My grandmother would tell me that while money doesn’t make you happy, if you are going to be miserable , money at least means that you can be miserable in comfort.
But our scriptures are saying why allow worry to dominate in your life at all. In fact Jesus goes further than that. The worries we feed on actually undermine our joy, our love and our most important relationships- with God and one another.
Strive first for the kingdom of God and his righteousness and all these things will be given to you as well.
We can easily misread this text. Believe in God and then you’ll get the gold watch. It is the heresy of the prosperity Gospel.
First of all let’s remember that we stand on the shoulders of martyrs. People have given their very lives for their faith in Jesus. In our comfort we forget that Christians are some of the most persecuted believers in our world. The people hearing this text, in that cave in Antioch persecuted dislocated, would have know all too well the cost of following Jesus.
Strive first for the kingdom of God, it’s all about following Jesus in his concern for the poor, his kindness, and hospitality love acceptance . These things of eternity. And all these things will be given to you. It’s about the new life, the abundant lif, those early Christians found in their new community that came to be called the church. The depth of friendship, the sharing of resources, the caring for those in need, the new found security they discovered from one another.
The plastic bags in the ocean, my blood test results, the septic tank, my roof rack , what am I going to wear, have I got enough bread for lunch, did I get that lasagne out of the freezer, the rates the insurance. The children – I almost forgot the children. And the dog. How could I forget the dog ? And her birthday. Anything else I’ve missed off the list?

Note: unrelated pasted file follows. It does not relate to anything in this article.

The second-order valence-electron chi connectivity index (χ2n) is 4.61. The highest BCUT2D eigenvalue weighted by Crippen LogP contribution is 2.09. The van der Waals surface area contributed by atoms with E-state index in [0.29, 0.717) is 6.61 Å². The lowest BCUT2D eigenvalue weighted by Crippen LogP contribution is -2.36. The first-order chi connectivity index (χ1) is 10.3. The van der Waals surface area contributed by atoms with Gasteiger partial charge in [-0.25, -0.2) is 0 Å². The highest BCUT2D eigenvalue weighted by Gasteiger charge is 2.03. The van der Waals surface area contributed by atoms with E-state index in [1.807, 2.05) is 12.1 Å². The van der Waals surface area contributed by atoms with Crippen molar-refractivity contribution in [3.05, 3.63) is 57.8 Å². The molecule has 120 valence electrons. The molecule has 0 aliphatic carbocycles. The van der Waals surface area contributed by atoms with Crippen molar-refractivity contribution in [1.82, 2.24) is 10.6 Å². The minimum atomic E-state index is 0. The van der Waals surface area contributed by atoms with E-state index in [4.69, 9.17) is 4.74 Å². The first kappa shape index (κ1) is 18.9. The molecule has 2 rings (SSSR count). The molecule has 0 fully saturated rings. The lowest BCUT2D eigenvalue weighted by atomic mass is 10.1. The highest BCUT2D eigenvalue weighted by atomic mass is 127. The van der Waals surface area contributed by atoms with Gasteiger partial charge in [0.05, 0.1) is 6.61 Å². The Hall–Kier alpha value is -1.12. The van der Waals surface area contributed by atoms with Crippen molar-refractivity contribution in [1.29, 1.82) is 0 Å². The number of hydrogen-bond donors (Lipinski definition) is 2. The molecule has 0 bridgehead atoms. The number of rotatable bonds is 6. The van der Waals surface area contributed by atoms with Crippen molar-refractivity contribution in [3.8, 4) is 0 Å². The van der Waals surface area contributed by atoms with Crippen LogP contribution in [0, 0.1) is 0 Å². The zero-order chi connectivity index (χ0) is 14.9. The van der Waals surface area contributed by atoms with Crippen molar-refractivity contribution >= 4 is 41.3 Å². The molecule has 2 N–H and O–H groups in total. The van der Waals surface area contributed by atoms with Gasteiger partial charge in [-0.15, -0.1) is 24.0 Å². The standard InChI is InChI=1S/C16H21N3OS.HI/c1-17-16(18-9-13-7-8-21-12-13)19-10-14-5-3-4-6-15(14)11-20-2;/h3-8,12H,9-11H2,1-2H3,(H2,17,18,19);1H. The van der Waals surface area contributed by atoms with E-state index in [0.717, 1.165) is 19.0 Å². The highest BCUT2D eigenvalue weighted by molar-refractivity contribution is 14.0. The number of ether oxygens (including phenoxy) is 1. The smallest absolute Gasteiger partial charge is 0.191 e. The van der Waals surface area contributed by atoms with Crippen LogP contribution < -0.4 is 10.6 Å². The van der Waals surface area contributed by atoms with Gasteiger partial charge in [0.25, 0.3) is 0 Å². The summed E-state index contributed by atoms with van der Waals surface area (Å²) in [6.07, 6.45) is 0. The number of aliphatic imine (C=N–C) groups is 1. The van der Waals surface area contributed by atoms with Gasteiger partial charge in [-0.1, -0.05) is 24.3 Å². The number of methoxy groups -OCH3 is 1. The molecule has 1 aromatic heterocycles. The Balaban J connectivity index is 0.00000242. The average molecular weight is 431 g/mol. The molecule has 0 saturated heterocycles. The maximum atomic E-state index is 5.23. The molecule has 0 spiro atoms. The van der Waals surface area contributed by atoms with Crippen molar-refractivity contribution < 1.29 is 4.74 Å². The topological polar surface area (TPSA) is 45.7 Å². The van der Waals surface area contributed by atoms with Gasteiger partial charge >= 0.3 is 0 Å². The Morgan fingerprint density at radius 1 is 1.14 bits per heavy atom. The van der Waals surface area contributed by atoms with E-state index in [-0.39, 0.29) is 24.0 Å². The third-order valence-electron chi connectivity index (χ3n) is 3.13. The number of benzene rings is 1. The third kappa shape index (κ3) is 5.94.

So many things to get in the way.
And Jesus looks at us and says. What are you really worrying about ? You are loved beyond measure. You have the promise of an eternal inheritance, you are my children. Too many things are getting in the way. Seek first the kingdom of God. These other things, as important as they are, will find their place if first you come and follow me.
So, three things this morning.
The practical thing. Let’s look around and see the things that ‘moths can eat’ and ‘rust (or rot or corrosion) destroy’ in the end. What don’t we need anymore? What do we have that we do not ever use? Consider giving it away, sell it, use the money for something worthwhile. Bring it to Free Week!
The second thing is to pray for discernment. Is my attachment to things getting in the way: of my relationship with Jesus, with my family, with other people?
And the third. Striving first for the kingdom. What am I using my time money and gifts for? The gifts of the spirit provide a pretty good benchmark. Love, joy, peace patience kindness goodness and self-control. Are these things part of my life?
To worry less, and to love more, might be the two most important things we can do as we seek to follow Jesus.